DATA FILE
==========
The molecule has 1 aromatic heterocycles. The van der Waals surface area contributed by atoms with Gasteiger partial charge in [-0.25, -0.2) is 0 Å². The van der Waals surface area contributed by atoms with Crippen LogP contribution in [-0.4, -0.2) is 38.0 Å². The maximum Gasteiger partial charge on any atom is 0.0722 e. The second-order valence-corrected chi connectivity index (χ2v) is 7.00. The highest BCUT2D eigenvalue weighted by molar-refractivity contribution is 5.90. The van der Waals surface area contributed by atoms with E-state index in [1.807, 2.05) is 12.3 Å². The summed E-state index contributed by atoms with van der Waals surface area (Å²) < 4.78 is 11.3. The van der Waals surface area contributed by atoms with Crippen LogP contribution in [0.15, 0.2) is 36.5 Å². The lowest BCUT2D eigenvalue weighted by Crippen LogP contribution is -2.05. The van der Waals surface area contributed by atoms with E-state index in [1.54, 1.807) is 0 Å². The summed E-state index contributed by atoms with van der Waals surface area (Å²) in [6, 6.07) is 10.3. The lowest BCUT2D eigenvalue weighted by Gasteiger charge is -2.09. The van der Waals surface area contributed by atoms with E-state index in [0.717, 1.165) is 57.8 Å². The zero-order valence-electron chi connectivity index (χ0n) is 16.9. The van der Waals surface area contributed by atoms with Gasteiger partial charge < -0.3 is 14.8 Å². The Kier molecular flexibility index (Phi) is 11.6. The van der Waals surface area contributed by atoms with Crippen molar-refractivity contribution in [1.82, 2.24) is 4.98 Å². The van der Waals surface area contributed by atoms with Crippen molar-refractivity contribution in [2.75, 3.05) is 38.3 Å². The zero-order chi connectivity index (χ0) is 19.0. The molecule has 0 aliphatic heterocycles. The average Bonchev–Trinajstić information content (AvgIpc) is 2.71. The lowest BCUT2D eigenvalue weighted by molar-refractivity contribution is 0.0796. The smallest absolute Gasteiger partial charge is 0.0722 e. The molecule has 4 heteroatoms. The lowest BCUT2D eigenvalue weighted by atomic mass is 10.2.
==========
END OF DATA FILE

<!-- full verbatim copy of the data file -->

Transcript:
The molecule has 1 aromatic heterocycles. The van der Waals surface area contributed by atoms with Gasteiger partial charge in [-0.25, -0.2) is 0 Å². The van der Waals surface area contributed by atoms with Crippen LogP contribution in [-0.4, -0.2) is 38.0 Å². The maximum Gasteiger partial charge on any atom is 0.0722 e. The second-order valence-corrected chi connectivity index (χ2v) is 7.00. The highest BCUT2D eigenvalue weighted by molar-refractivity contribution is 5.90. The van der Waals surface area contributed by atoms with E-state index in [1.807, 2.05) is 12.3 Å². The summed E-state index contributed by atoms with van der Waals surface area (Å²) < 4.78 is 11.3. The van der Waals surface area contributed by atoms with Crippen LogP contribution in [0.15, 0.2) is 36.5 Å². The lowest BCUT2D eigenvalue weighted by Crippen LogP contribution is -2.05. The van der Waals surface area contributed by atoms with E-state index in [1.54, 1.807) is 0 Å². The summed E-state index contributed by atoms with van der Waals surface area (Å²) in [6, 6.07) is 10.3. The lowest BCUT2D eigenvalue weighted by Gasteiger charge is -2.09. The van der Waals surface area contributed by atoms with E-state index in [0.717, 1.165) is 57.8 Å². The zero-order valence-electron chi connectivity index (χ0n) is 16.9. The van der Waals surface area contributed by atoms with Gasteiger partial charge < -0.3 is 14.8 Å². The Kier molecular flexibility index (Phi) is 11.6. The van der Waals surface area contributed by atoms with Crippen molar-refractivity contribution in [1.82, 2.24) is 4.98 Å². The van der Waals surface area contributed by atoms with Crippen molar-refractivity contribution in [2.75, 3.05) is 38.3 Å². The zero-order chi connectivity index (χ0) is 19.0. The molecule has 0 aliphatic heterocycles. The average Bonchev–Trinajstić information content (AvgIpc) is 2.71. The lowest BCUT2D eigenvalue weighted by molar-refractivity contribution is 0.0796. The smallest absolute Gasteiger partial charge is 0.0722 e. The molecule has 4 heteroatoms. The lowest BCUT2D eigenvalue weighted by atomic mass is 10.2.